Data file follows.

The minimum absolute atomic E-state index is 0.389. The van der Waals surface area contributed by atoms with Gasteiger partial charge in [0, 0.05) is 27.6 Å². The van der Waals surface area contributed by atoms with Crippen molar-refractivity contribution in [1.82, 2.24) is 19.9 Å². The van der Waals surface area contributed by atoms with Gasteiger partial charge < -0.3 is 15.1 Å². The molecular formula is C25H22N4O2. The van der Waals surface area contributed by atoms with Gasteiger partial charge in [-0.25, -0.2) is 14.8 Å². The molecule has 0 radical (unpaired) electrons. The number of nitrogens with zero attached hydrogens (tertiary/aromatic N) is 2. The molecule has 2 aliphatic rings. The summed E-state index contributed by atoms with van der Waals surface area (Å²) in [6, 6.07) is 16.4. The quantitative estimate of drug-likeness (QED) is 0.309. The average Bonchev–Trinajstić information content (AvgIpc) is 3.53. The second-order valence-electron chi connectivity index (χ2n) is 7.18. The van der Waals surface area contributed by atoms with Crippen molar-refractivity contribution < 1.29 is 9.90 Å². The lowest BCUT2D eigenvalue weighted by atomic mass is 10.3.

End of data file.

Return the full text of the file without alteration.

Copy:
The minimum absolute atomic E-state index is 0.389. The van der Waals surface area contributed by atoms with Gasteiger partial charge in [0, 0.05) is 27.6 Å². The van der Waals surface area contributed by atoms with Crippen molar-refractivity contribution in [1.82, 2.24) is 19.9 Å². The van der Waals surface area contributed by atoms with Gasteiger partial charge < -0.3 is 15.1 Å². The molecular formula is C25H22N4O2. The van der Waals surface area contributed by atoms with Gasteiger partial charge in [-0.25, -0.2) is 14.8 Å². The molecule has 0 radical (unpaired) electrons. The number of nitrogens with zero attached hydrogens (tertiary/aromatic N) is 2. The molecule has 2 aliphatic rings. The summed E-state index contributed by atoms with van der Waals surface area (Å²) in [6, 6.07) is 16.4. The quantitative estimate of drug-likeness (QED) is 0.309. The average Bonchev–Trinajstić information content (AvgIpc) is 3.53. The second-order valence-electron chi connectivity index (χ2n) is 7.18. The van der Waals surface area contributed by atoms with Crippen molar-refractivity contribution < 1.29 is 9.90 Å². The lowest BCUT2D eigenvalue weighted by atomic mass is 10.3.